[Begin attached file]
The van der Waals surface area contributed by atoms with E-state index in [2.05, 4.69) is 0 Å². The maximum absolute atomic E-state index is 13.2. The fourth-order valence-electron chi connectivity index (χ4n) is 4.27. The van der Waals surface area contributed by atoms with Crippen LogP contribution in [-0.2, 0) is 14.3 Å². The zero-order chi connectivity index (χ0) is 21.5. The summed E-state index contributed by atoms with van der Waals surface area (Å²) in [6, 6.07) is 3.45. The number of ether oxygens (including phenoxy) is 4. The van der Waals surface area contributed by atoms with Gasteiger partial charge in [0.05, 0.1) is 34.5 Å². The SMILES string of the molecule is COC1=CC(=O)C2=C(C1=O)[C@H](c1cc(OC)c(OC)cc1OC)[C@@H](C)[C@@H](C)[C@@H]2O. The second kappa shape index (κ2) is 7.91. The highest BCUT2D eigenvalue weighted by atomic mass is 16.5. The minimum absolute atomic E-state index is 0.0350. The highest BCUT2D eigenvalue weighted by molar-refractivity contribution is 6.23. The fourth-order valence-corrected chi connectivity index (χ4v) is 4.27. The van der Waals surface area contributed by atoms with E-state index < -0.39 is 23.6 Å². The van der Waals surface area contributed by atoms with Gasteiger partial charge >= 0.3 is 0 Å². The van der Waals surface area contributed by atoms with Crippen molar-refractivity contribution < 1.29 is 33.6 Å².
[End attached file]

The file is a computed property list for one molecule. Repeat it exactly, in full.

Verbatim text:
The van der Waals surface area contributed by atoms with E-state index in [2.05, 4.69) is 0 Å². The maximum absolute atomic E-state index is 13.2. The fourth-order valence-electron chi connectivity index (χ4n) is 4.27. The van der Waals surface area contributed by atoms with Crippen LogP contribution in [-0.2, 0) is 14.3 Å². The zero-order chi connectivity index (χ0) is 21.5. The summed E-state index contributed by atoms with van der Waals surface area (Å²) in [6, 6.07) is 3.45. The number of ether oxygens (including phenoxy) is 4. The van der Waals surface area contributed by atoms with Gasteiger partial charge in [0.05, 0.1) is 34.5 Å². The SMILES string of the molecule is COC1=CC(=O)C2=C(C1=O)[C@H](c1cc(OC)c(OC)cc1OC)[C@@H](C)[C@@H](C)[C@@H]2O. The second kappa shape index (κ2) is 7.91. The highest BCUT2D eigenvalue weighted by atomic mass is 16.5. The minimum absolute atomic E-state index is 0.0350. The highest BCUT2D eigenvalue weighted by molar-refractivity contribution is 6.23. The fourth-order valence-corrected chi connectivity index (χ4v) is 4.27. The van der Waals surface area contributed by atoms with E-state index < -0.39 is 23.6 Å². The van der Waals surface area contributed by atoms with Gasteiger partial charge >= 0.3 is 0 Å². The van der Waals surface area contributed by atoms with Crippen molar-refractivity contribution < 1.29 is 33.6 Å².